Linux desktop environments such as GNOME generally follow a standardized behavior for Trash as defined in the XDG Trash specification:
The behavior of Trash as defined in the XDG Trash specification does not merely involve moving a trashed file or folder to the Trash folder; rather, each trashed file or folder includes metadata with the original path and the trashed date. Among other purposes, this metadata allows trashed files to be "put back" in their original locations and allows the Trash to automatically cull trashed files on a rolling basis.
The Samba VFS_Recycle backend (https://www.samba.org/samba/docs/current/man-html/vfs_recycle.8.html) is not compatible the XDG Trash specification. While indeed the specification explicitly notes that in its current form it does not apply to remote SMB shares:
"Important note on scope. This specification currently does NOT
define trashing on remote machines where multiuser permissions are
implemented but the numeric user ID is not supported, like FTP
sites and CIFS shares. In systems implementing this specification,
trashing of files from such machines is to be done only to the
user's home trash directory (if at all). A future version may address
…if the server hosting the remote SMB share is a Linux desktop, files and folders recycled using Samba’s VFS_Recycle backend do not appear in the remote user's local Trash. Incorporating some degree of support for the XDG Trash specification on the remote server backend would make files and folders trashed over SMB behave more similarly to files and folders trashed locally on the remote server, which would be more user-friendly, at least for the remote user.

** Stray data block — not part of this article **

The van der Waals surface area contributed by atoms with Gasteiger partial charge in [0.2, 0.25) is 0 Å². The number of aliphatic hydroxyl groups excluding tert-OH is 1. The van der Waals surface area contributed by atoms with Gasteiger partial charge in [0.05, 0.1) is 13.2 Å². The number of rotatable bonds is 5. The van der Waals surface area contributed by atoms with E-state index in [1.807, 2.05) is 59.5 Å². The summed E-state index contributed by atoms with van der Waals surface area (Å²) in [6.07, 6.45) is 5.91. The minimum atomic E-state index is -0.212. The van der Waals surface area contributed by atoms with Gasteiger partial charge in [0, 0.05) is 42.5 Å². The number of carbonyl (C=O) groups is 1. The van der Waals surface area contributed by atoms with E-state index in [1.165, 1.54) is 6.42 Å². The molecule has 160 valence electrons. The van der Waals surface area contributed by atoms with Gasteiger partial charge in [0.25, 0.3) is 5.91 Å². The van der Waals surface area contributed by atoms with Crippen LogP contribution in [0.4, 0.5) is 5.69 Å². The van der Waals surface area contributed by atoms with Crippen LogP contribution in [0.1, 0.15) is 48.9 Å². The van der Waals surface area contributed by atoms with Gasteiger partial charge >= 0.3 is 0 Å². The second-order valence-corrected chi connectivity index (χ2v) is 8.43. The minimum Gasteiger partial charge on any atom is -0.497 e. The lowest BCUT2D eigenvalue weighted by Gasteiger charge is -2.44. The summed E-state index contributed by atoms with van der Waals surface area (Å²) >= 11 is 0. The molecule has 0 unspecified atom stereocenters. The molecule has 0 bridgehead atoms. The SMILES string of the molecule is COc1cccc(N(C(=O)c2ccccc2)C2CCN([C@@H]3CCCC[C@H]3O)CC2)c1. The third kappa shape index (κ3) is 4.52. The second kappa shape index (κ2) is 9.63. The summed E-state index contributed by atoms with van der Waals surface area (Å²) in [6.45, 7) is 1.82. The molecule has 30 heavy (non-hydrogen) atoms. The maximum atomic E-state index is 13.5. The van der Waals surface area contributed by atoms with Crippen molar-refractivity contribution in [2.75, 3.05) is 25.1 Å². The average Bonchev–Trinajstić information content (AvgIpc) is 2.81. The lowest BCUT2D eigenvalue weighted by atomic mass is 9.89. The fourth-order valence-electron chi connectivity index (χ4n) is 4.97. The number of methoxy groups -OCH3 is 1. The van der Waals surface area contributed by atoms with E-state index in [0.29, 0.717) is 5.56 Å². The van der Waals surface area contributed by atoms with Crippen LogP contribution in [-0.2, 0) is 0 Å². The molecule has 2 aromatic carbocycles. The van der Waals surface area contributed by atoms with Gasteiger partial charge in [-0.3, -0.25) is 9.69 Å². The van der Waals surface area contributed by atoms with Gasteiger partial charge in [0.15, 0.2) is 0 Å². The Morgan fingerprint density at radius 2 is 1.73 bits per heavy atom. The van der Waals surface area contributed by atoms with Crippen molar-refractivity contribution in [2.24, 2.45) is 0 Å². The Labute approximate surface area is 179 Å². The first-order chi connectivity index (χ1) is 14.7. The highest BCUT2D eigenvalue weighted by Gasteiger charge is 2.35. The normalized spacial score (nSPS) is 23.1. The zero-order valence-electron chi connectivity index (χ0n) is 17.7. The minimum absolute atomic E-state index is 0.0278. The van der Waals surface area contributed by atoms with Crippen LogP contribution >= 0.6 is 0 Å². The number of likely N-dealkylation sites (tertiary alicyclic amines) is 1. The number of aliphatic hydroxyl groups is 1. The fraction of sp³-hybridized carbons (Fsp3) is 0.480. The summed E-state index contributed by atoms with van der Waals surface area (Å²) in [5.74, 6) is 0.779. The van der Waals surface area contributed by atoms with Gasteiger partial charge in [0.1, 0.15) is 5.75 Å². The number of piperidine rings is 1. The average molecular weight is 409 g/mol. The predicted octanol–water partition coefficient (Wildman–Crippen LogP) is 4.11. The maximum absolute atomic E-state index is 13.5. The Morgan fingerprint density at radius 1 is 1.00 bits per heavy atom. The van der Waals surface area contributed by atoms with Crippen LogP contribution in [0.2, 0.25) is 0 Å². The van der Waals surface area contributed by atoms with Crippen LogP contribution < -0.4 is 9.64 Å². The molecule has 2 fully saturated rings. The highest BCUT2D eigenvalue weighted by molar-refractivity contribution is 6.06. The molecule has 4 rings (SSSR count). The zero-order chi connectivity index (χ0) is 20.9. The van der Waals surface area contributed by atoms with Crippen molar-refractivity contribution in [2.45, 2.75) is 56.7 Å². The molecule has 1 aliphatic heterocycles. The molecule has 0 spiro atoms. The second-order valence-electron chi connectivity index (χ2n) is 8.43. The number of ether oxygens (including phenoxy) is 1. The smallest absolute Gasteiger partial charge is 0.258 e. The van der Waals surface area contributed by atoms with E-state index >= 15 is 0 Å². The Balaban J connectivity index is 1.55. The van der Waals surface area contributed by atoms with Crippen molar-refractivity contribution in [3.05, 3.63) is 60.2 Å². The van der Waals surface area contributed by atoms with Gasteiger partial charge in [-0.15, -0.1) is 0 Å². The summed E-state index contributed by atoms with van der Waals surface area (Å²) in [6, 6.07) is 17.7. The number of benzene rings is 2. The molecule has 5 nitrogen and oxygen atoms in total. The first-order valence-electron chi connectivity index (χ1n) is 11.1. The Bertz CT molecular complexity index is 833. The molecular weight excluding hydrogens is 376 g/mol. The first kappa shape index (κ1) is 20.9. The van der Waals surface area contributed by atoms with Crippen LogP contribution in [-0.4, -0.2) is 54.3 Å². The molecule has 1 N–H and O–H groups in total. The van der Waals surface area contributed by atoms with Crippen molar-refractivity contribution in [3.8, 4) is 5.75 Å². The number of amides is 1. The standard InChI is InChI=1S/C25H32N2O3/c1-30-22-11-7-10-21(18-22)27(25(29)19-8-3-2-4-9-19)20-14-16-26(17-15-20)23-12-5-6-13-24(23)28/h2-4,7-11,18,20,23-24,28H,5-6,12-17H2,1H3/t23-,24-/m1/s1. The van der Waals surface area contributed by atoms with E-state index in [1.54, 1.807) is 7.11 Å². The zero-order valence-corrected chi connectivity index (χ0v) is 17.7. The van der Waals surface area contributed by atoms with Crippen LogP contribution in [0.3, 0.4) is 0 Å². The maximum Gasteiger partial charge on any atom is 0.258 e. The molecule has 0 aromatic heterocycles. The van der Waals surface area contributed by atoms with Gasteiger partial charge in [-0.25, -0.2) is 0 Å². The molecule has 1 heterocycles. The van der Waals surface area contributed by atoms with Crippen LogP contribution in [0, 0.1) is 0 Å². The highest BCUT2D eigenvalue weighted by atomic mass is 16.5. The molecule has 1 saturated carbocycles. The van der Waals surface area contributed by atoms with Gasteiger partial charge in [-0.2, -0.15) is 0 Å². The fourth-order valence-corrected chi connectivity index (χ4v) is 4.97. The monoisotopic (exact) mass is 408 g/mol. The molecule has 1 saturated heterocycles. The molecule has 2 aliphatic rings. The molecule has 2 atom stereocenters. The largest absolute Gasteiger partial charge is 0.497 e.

Because of the differences in behavior between VFS_Recycle and the XDG Trash specification, it may be preferable to define a separate VFS_Trash backend that would be mutually exclusive with VFS_Recycle, in order to prevent conflicts.
Additionally, of course, it would be lovely if CIFS supported some degree of frontend Trash functionality, but that is, of course, dependent on client support, which is to say it's presumably largely beyond Samba's control.
I should add that I will take a poke at this myself, but it is generally well beyond me. My plan is to start with the GVFS Trashlib (https://gitlab.gnome.org/GNOME/gvfs/-/tree/master/daemon/trashlib), and I've created a fork (https://gitlab.com/elsiehupp/samba) where I will be working.